So, I have had this thing on my needles and 90 percent complete since I went to
Here is me, gathering the courage to dump $100 worth of Touch Me into a sudsy bath
And here is the capelet after a quick wash (no spin) and a tumble dry. (with several towels that now have a lovely pink hue – yes, it will fade on whatever else is in the wash) You can see that the loose strands of Touch Me have lost all their chenille and are now bald little strands of limp wool. I can see why the tell you to felt the piece before you drop the stitches.
Now, about dropping those stitches. The instructions inform me that I must knit 5 stitches and slip two stitches from the left hand needle, graft those live stitches to the cast on stitches, and unravel the dropped stitches down to the cast on row. Here’s where the real chutzpah comes in. I first unravel one stitch. Despite my fears, it doesn’t unravel into the open area, but rather turns the corner of my short row and makes its way around the square to the cast on row. I do this between each opening. And it looks pretty good. But wait, didn’t I slip two stitches off the needle as I knit that last row? Yes, and there it is waiting to be dropped with its neighbor. And so I do. I’m not sure I like how open this second dropped stitch makes the capelet look. But I forge bravely on. Aaagh. This thing is so fragile looking, and bears little resemblance to the lovely photo published by our friends at XRX.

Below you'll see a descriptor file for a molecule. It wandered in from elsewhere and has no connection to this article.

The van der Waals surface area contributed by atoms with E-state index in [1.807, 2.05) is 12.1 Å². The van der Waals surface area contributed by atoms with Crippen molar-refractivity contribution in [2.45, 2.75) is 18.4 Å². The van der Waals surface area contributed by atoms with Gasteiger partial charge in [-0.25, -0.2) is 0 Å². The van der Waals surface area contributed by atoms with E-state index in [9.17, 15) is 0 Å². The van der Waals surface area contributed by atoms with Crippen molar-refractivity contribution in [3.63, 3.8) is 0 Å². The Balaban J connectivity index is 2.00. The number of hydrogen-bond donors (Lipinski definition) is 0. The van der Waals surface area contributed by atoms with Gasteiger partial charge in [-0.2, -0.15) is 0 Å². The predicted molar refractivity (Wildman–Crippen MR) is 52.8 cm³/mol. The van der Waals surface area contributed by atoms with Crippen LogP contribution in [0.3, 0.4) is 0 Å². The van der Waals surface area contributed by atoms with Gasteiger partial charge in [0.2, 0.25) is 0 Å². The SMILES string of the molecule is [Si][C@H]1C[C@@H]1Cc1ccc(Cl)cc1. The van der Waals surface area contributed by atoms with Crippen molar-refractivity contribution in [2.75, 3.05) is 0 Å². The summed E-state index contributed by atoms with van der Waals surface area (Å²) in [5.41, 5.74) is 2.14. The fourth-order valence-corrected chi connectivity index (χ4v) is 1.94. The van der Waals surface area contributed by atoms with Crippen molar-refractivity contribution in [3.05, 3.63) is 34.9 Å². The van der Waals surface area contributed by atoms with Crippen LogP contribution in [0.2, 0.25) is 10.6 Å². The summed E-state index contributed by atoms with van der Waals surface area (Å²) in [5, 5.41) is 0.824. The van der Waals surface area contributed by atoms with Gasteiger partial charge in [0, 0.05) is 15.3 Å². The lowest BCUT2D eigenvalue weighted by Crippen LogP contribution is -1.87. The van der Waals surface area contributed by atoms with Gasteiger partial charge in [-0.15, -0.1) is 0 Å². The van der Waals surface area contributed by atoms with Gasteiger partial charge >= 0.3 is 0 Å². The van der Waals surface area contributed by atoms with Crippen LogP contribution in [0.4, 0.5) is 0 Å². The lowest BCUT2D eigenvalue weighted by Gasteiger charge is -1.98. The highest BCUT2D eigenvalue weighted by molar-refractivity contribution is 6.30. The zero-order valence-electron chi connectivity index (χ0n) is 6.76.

And here’s a picture of my mannequin wearing the capelet. I’m planning on wearing this thing to the Kennedy Center next month, and I’ll try to remember to take a photo.
If I had it to do over again, here are a couple of changes I would make:
- Knit the whole thing on smaller needles – maybe size 9s or even 8s to minimize worming
- Graft together the seam before felting and drop one stitch at a time by clipping the thread.
- Not let fear of failure allow unfinished items to languish in my knitting bag.